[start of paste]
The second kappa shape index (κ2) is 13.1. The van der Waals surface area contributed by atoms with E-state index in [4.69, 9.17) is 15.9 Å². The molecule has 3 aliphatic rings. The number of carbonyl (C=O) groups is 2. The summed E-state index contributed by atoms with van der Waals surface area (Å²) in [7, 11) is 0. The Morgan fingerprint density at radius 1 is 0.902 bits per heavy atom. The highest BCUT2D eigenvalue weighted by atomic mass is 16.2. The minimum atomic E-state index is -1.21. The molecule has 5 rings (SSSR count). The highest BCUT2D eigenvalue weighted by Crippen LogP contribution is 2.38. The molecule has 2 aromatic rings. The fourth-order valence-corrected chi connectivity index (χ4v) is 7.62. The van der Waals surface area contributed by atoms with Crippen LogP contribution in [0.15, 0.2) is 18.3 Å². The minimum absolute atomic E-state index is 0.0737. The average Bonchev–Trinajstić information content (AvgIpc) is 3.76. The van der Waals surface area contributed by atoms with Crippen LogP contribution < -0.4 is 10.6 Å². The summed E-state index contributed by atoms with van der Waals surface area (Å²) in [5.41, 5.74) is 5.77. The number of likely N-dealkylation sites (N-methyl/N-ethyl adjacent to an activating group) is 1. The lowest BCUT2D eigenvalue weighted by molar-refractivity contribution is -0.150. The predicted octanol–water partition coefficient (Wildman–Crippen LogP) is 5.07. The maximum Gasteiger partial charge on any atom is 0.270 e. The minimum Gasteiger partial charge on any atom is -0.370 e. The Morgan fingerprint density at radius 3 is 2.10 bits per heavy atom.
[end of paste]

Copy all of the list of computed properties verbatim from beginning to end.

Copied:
The second kappa shape index (κ2) is 13.1. The van der Waals surface area contributed by atoms with E-state index in [4.69, 9.17) is 15.9 Å². The molecule has 3 aliphatic rings. The number of carbonyl (C=O) groups is 2. The summed E-state index contributed by atoms with van der Waals surface area (Å²) in [7, 11) is 0. The Morgan fingerprint density at radius 1 is 0.902 bits per heavy atom. The highest BCUT2D eigenvalue weighted by atomic mass is 16.2. The minimum atomic E-state index is -1.21. The molecule has 5 rings (SSSR count). The highest BCUT2D eigenvalue weighted by Crippen LogP contribution is 2.38. The molecule has 2 aromatic rings. The fourth-order valence-corrected chi connectivity index (χ4v) is 7.62. The van der Waals surface area contributed by atoms with Crippen LogP contribution in [0.15, 0.2) is 18.3 Å². The minimum absolute atomic E-state index is 0.0737. The average Bonchev–Trinajstić information content (AvgIpc) is 3.76. The van der Waals surface area contributed by atoms with Crippen LogP contribution < -0.4 is 10.6 Å². The summed E-state index contributed by atoms with van der Waals surface area (Å²) in [5.41, 5.74) is 5.77. The number of likely N-dealkylation sites (N-methyl/N-ethyl adjacent to an activating group) is 1. The lowest BCUT2D eigenvalue weighted by molar-refractivity contribution is -0.150. The predicted octanol–water partition coefficient (Wildman–Crippen LogP) is 5.07. The maximum Gasteiger partial charge on any atom is 0.270 e. The minimum Gasteiger partial charge on any atom is -0.370 e. The Morgan fingerprint density at radius 3 is 2.10 bits per heavy atom.